Bats provide benefits to humans that include controlling agricultural pest populations, pollinating plants and distributing seeds. Bats help control mosquito populations, consuming up to 600 in an hour. Occasionally, bats might find their way into your home or nest on your property. Handling of bat species is governed under state law in Virginia, which you should familiarize yourself with if you have a bat problem on your property.
Bats of Virginia
Of the 15 species of bat in Virginia, three are classified as endangered or threatened under state and federal law: gray, Indiana, and Virginia big-eared. An additional species, southeastern big-eared, is protected under state law. Other bat species native to Virginia include big brown, little brown, northern long-eared, eastern red and silver-haired. Uncommon species found in Virginia include the eastern small-footed and the southeastern.
For species that are not protected or endangered, it is permissible under state law to kill bats who are a nuisance to a homeowner. However, what qualifies as a nuisance is defined by state law as those "found committing or about to commit depredation upon ornamental or shade trees, agricultural crops, wildlife, livestock or other property or when concentrated in numbers and manners as to constitute a health hazard or other nuisance." The presence of bats alone does not constitute a nuisance. Poisoning of any animal on residential property aside from mice and rates is generally against the law. It is illegal to capture bats and release them somewhere other than your property.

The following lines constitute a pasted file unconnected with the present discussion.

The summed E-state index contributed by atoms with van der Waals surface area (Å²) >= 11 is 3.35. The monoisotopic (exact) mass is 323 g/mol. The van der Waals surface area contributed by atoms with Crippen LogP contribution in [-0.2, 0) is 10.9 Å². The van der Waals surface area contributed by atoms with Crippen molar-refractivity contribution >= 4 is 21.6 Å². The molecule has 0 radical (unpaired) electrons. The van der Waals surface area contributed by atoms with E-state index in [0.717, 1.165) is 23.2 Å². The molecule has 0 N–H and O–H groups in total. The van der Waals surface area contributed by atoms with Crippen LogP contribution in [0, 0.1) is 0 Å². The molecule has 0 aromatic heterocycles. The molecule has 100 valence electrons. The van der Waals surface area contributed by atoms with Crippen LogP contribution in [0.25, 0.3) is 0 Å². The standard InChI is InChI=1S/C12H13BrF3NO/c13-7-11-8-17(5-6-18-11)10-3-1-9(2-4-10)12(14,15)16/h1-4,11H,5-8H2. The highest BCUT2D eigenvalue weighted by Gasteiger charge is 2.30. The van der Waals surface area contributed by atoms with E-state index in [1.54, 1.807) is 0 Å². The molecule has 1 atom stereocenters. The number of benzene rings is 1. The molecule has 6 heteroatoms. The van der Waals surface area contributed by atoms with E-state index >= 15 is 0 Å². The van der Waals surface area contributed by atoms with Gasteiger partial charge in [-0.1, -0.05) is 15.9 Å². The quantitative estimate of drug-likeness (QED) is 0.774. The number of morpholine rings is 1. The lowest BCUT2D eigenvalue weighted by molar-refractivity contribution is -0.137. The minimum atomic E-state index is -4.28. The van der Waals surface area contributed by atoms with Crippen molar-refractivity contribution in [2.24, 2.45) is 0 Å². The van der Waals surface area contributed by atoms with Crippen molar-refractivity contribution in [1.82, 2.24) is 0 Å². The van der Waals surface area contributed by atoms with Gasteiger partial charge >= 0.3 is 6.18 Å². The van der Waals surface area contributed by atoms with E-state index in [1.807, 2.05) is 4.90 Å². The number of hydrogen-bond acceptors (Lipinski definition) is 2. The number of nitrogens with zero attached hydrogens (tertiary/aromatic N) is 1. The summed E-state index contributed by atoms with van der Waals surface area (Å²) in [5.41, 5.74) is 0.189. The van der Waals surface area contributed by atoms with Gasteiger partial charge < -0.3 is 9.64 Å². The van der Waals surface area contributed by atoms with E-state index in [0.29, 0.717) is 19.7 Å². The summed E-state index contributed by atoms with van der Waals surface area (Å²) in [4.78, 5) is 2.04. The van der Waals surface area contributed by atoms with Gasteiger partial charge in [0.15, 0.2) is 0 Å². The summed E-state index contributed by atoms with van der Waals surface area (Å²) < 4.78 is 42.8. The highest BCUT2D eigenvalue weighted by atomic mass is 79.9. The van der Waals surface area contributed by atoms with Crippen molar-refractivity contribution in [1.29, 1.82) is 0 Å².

Before attempting to remove bats from your home or property, be absolutely certain you are not dealing with threatened or endangered species. Harming or possessing an endangered or threatened specimen can result in stiff penalties. Felony violations of the federal Endangered Species Act involving an endangered species carry up to a year in prison and a fine of $50,000; those involving a threatened species carry up to six months imprisonment and a $25,000 fine. Violations of the Endangered Species Act are also punishable under Virginia state law and are classified as a Class 1 misdemeanor, punishable by up to a year in jail and a fine of $2,500. Contact a game official if you believe you are dealing with an endangered bat species in your home.
One species of bat in particular has the honor of being named the official State Bat of Virginia. The Virginia big-eared bat ( Corynorhinus townsendii virginianus ) was awarded the title in 2005. The species is on the endangered list. The bill was proposed by Virginia Delegate Jackie Stump and signed into law by Governor Mark Warner. Virginia is only one of three states to have designated a state bat. The Virginia big-eared bat resides in the caves of western Virginia.
- Biological Diversity: Economic Value of Bats
- Virginia DCR: Karst Program
- Virginia Department of Game and Inland Fisheries: Bats
- Endangered Species Handbook: Legislation
- Animal Legal & Historical Center: Virginia
- NetState: Virginia State Bat
- Virginia Department of Game and Inland Fisheries: Virginia Big Eared Bat
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Currently living in Austin, Texas, Alexander Harris is a business journalist covering the self storage industry for SpareFoot.com and SelfStorage.com. Harris previously wrote daily news for RichmondBizSense.com, a business journal in his hometown of Richmond, Va. His work has appeared in various other publications including "Philadelphia Citypaper," Stateline.org, "RVA Magazine" and the "Virginian-Pilot." Harris holds a mass communications degree from Virginia Commonwealth University.